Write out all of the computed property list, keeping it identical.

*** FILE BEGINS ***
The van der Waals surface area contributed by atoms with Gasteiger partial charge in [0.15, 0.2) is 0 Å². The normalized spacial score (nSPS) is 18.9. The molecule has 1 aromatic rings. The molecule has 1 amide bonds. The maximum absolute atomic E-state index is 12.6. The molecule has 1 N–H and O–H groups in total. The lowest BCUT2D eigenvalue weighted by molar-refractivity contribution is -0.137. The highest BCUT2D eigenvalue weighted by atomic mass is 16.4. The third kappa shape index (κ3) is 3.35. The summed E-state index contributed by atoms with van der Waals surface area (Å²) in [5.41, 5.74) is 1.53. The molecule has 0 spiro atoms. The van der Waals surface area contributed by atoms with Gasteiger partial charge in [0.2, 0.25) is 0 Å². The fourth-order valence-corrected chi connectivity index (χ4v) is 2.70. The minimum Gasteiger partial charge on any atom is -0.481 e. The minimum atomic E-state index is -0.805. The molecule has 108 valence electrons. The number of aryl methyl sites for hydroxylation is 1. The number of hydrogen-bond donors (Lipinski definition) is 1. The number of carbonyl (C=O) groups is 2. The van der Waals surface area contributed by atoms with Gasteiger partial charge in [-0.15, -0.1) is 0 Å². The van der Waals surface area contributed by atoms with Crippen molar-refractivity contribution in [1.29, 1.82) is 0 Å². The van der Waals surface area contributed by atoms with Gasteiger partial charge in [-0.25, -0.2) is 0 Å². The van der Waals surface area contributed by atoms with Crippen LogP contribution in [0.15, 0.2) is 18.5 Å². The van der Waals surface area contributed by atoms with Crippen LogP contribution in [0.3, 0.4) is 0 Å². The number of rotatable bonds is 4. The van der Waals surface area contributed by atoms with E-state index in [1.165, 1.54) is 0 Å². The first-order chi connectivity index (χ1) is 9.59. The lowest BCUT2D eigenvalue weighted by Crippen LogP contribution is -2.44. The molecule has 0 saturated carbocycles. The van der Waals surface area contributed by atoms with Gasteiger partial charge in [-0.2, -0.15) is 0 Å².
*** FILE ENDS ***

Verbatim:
The van der Waals surface area contributed by atoms with Gasteiger partial charge in [0.15, 0.2) is 0 Å². The normalized spacial score (nSPS) is 18.9. The molecule has 1 aromatic rings. The molecule has 1 amide bonds. The maximum absolute atomic E-state index is 12.6. The molecule has 1 N–H and O–H groups in total. The lowest BCUT2D eigenvalue weighted by molar-refractivity contribution is -0.137. The highest BCUT2D eigenvalue weighted by atomic mass is 16.4. The third kappa shape index (κ3) is 3.35. The summed E-state index contributed by atoms with van der Waals surface area (Å²) in [5.41, 5.74) is 1.53. The molecule has 0 spiro atoms. The van der Waals surface area contributed by atoms with Gasteiger partial charge in [0.2, 0.25) is 0 Å². The fourth-order valence-corrected chi connectivity index (χ4v) is 2.70. The minimum Gasteiger partial charge on any atom is -0.481 e. The minimum atomic E-state index is -0.805. The molecule has 108 valence electrons. The number of aryl methyl sites for hydroxylation is 1. The number of hydrogen-bond donors (Lipinski definition) is 1. The number of carbonyl (C=O) groups is 2. The van der Waals surface area contributed by atoms with Gasteiger partial charge in [-0.15, -0.1) is 0 Å². The van der Waals surface area contributed by atoms with Crippen molar-refractivity contribution in [1.29, 1.82) is 0 Å². The van der Waals surface area contributed by atoms with Gasteiger partial charge in [-0.25, -0.2) is 0 Å². The van der Waals surface area contributed by atoms with Crippen LogP contribution in [0.15, 0.2) is 18.5 Å². The van der Waals surface area contributed by atoms with Crippen LogP contribution in [0.3, 0.4) is 0 Å². The number of rotatable bonds is 4. The van der Waals surface area contributed by atoms with E-state index in [1.165, 1.54) is 0 Å². The first-order chi connectivity index (χ1) is 9.59. The lowest BCUT2D eigenvalue weighted by Crippen LogP contribution is -2.44. The molecule has 0 saturated carbocycles. The van der Waals surface area contributed by atoms with Gasteiger partial charge in [-0.2, -0.15) is 0 Å².